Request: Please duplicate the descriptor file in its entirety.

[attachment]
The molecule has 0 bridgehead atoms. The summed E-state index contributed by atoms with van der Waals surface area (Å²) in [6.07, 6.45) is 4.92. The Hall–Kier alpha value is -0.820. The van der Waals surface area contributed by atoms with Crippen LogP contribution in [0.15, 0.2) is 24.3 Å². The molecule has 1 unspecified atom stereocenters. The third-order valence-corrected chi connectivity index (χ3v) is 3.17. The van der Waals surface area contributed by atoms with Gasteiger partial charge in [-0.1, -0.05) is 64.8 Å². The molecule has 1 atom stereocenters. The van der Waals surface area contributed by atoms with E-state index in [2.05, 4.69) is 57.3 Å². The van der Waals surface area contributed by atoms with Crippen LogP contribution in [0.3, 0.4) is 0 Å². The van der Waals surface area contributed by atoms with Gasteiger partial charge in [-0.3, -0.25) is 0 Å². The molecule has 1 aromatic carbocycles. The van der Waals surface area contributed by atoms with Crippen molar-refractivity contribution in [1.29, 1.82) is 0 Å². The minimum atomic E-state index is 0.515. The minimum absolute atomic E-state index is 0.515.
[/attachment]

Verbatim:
The molecule has 0 bridgehead atoms. The summed E-state index contributed by atoms with van der Waals surface area (Å²) in [6.07, 6.45) is 4.92. The Hall–Kier alpha value is -0.820. The van der Waals surface area contributed by atoms with Crippen LogP contribution in [0.15, 0.2) is 24.3 Å². The molecule has 1 unspecified atom stereocenters. The third-order valence-corrected chi connectivity index (χ3v) is 3.17. The van der Waals surface area contributed by atoms with Gasteiger partial charge in [-0.1, -0.05) is 64.8 Å². The molecule has 1 atom stereocenters. The van der Waals surface area contributed by atoms with E-state index in [2.05, 4.69) is 57.3 Å². The van der Waals surface area contributed by atoms with Crippen LogP contribution in [0.3, 0.4) is 0 Å². The van der Waals surface area contributed by atoms with Gasteiger partial charge in [-0.3, -0.25) is 0 Å². The molecule has 1 aromatic carbocycles. The van der Waals surface area contributed by atoms with Crippen molar-refractivity contribution in [1.29, 1.82) is 0 Å². The minimum atomic E-state index is 0.515. The minimum absolute atomic E-state index is 0.515.